Hi there. We've got a problem on it.wikipedia.
Recently a sysop tried to delete the page [[it:Football Club
Internazionale Milano]] in order to hide a vandalism that should not
be available on the history page (copyright violation, blasphemies,
personal information, etc) but the page reached 5000 edits, so he got
I tried looking all over meta for a precedent but I wasn't able to
find any. We don't have an ''oversight'' user group on it.wikipedia,
and as I can see from the discussions, the community doesn't want any.
So, the problem now is: "how can we remove a certain vandalism from
"Bingo, history splitting" someone said... We (literally) call this
procedure "un-historizing" a page. I don't know if you know what I'm
talking about, so I'll try to explain how it works.
There is a page called [[ABC]] and it has a lot of versions. We move
this page to [[ABC/History up to <DATE>]], block this page; then we
manually copy the last revision to the [[ABC]] page and put in the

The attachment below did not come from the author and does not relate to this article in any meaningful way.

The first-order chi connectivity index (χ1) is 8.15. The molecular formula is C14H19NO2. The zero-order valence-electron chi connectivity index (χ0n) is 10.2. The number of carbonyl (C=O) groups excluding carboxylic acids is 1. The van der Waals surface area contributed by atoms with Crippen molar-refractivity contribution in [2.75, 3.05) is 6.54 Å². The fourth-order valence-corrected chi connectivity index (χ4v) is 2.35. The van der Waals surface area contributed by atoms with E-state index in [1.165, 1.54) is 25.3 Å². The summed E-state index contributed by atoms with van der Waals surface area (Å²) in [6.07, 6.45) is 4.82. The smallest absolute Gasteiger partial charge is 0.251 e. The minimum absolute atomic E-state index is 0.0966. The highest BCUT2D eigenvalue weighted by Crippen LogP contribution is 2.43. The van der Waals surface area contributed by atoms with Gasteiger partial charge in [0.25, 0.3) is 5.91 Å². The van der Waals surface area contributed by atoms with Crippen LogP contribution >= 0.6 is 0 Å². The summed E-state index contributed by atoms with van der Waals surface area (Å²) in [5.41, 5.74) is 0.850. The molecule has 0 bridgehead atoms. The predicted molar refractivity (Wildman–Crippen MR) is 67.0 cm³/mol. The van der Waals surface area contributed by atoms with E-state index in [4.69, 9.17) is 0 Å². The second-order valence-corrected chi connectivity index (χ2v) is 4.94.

"edit summary" box a sentence like: "This page was ''un-historized''.
To see the old history go there: [[ABC/History up to <date>]]".
This would be a great idea but, wait a minute... will this procedure
be GFDL-compliant? I believe that the local community has to be free
to decide about local policies, but when there is the risk that a
local policy might not be GFDL-compliant, I think that asking before
acting is a reasonable approach.
FollowTheMedia (it-N, en-2)
2009/2/17 Florence Devouard <Anthere9(a)yahoo.com>:
> I did not even realise it had not been announced and I already voted a
> few days ago :-)
> My two cents
> * great images. Really top stuff
> * but the voting system... SO unpractical :-(
If you voted early, I think the voting system has been improved since
then. You should take another look (while logged in!). There is just
little buttons and text fields below each image to let you vote and
leave a comment, and if you have already voted you get a message "You
have already voted for this image". I think it's really great.
> I have meant to ask what happened with the toolserver (or the team
> dealing with the toolserver) so that it could not be used this year ?
Bryan & I ran the comp last year, and were too busy to commit to
running it this year. This year I am just a cheerleader. ;)
I think it was just difficult communicating all the needed info about
galleries, etc, because Bryan wasn't too involved. In future years if